Colors of Gaza is a PhD research project by Marie Skeie that is being conducted in collaboration with Sanabel Kindergarten, Gaza. In this project she meets with a group of kindergarten children to work together to find colors from plants in the neighbourhood to dye fabric. They will explore different types of textiles and different ways of extracting and transferring the natural colors to textile. The natural dye fabric will be used to make a banner that can be visible in the neighborhood. Colors of Gaza is part of a broader research project called How to facilitate children’s expressions through aesthetical practice in Palestine. Thisproject is about children’s artistic expression in Palestine, especially in early childhood centers, and it is situated between art and pedagogy. This PhD project is associated with University of South-Eastern Norway’s co-operation with the University in Hebron and the Islamic University in Gaza. The project aims to look at how children be part of aesthetical processes by working with the surrounding landscape and textiles. It focuses on process-based and material-collective practice and includes children’s encounter with materials, experience, and knowledge close to children’s everyday life through visual and aesthetic expression.

Project period 2020-2024

COLLAGE !! Exploration of a didactic and multimodal approach to creative work with text and digital image collage.

Researchers: Kirsten Linnea Kruse and Karete Roksvåg

This study is an empirical and interdisciplinary investigation of a learning design where teacher students create digital and multimodal collages. The project is performed in a Norwegian school context within the subjects of mother tongue (Norwegian) and Arts and crafts. The aim is to enhance the meaning potential of texts, in poetry and other genres as for example non-fiction, and to create a new aesthetic experience and understanding. The research question which is answered is as follows: What characterizes the reader`s and image creator`s multimodal and aesthetic product and ways of understanding in relation to poetry and digital collage, and what kind of learning potential is to find in such an approach? The combination of social semiotic, art theory and subject didactics represents a theoretical framework for the study. Key concepts used in the analysis of the empirical data are multimodal interplay, the co-creative reader, literary and visual metaphors and transparency as a symbolic device in collage. The analysis of student collages and reflective writing has shown that poetry in relation to the digital collage gives new opportunities to play, interpret and think through complex multimodal metaphors and materials. Such an approach to texts involves senses, reflection and the student’s own experiences and makes the texts meaningful in a new way.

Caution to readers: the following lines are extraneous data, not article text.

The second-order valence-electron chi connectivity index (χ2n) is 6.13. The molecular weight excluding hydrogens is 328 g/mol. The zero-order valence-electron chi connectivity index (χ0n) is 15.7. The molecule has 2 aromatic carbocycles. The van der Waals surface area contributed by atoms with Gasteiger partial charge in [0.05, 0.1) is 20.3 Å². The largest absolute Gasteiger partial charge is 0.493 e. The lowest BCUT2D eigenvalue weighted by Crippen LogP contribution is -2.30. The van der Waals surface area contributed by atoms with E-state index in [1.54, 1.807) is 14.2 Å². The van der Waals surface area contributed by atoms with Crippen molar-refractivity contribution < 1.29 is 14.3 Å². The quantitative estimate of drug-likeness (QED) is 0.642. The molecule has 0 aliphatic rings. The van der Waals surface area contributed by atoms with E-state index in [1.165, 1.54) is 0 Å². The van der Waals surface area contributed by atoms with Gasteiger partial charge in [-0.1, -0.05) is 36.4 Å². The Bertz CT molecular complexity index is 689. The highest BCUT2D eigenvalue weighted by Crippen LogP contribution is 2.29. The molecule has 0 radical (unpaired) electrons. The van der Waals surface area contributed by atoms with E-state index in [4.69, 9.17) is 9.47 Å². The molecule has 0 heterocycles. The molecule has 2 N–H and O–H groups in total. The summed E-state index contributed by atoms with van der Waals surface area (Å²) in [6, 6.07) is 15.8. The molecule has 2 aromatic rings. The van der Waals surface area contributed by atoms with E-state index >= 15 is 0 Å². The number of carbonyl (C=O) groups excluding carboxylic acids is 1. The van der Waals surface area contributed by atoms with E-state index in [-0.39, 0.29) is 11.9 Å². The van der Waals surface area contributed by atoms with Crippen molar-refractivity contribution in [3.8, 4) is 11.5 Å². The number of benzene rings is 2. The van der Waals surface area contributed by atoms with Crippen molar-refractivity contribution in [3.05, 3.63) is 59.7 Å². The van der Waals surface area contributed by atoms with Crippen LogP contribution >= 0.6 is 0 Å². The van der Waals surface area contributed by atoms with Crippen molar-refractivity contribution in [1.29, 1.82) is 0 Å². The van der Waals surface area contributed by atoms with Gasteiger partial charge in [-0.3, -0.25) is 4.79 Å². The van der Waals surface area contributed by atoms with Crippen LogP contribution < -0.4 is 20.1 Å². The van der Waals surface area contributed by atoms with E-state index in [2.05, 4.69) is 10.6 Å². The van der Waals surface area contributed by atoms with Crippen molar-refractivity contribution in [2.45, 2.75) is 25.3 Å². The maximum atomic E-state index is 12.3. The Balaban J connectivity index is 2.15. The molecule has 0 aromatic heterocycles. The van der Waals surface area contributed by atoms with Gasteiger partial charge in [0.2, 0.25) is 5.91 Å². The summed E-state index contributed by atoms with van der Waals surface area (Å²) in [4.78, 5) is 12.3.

Keywords: collage, digital collage, poetry, non-fiction, didactics of literature and art, aesthetic learning, sosialsemiotics and multimodality, transparency, metaphors.

Embodied experiences in a separation processes – a performative multimodal study

Researcher: Trine Ørbæk